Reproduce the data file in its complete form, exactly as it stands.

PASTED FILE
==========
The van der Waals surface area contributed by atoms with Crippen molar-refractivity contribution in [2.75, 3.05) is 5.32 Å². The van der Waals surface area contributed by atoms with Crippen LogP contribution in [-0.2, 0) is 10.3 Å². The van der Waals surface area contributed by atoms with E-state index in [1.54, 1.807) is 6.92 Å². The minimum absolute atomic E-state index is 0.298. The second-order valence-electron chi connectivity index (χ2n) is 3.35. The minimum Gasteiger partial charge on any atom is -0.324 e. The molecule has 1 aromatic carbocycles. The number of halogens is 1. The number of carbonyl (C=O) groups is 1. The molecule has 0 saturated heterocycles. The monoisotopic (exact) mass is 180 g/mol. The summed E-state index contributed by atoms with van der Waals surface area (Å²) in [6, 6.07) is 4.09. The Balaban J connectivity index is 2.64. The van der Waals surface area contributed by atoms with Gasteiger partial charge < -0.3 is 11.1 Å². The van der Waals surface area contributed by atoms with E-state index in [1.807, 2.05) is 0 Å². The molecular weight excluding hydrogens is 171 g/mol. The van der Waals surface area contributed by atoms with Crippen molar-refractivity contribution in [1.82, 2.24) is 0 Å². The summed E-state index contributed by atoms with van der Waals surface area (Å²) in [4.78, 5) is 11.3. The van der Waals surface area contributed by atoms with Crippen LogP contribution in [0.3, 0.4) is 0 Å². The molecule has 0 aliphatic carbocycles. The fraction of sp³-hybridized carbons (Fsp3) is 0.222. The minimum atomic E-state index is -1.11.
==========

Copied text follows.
The van der Waals surface area contributed by atoms with Crippen molar-refractivity contribution in [2.75, 3.05) is 5.32 Å². The van der Waals surface area contributed by atoms with Crippen LogP contribution in [-0.2, 0) is 10.3 Å². The van der Waals surface area contributed by atoms with E-state index in [1.54, 1.807) is 6.92 Å². The minimum absolute atomic E-state index is 0.298. The second-order valence-electron chi connectivity index (χ2n) is 3.35. The minimum Gasteiger partial charge on any atom is -0.324 e. The molecule has 1 aromatic carbocycles. The number of halogens is 1. The number of carbonyl (C=O) groups is 1. The molecule has 0 saturated heterocycles. The monoisotopic (exact) mass is 180 g/mol. The summed E-state index contributed by atoms with van der Waals surface area (Å²) in [6, 6.07) is 4.09. The Balaban J connectivity index is 2.64. The van der Waals surface area contributed by atoms with Gasteiger partial charge < -0.3 is 11.1 Å². The van der Waals surface area contributed by atoms with E-state index in [1.807, 2.05) is 0 Å². The molecular weight excluding hydrogens is 171 g/mol. The van der Waals surface area contributed by atoms with Crippen molar-refractivity contribution in [1.82, 2.24) is 0 Å². The summed E-state index contributed by atoms with van der Waals surface area (Å²) in [4.78, 5) is 11.3. The van der Waals surface area contributed by atoms with Crippen LogP contribution in [0.3, 0.4) is 0 Å². The molecule has 0 aliphatic carbocycles. The fraction of sp³-hybridized carbons (Fsp3) is 0.222. The minimum atomic E-state index is -1.11.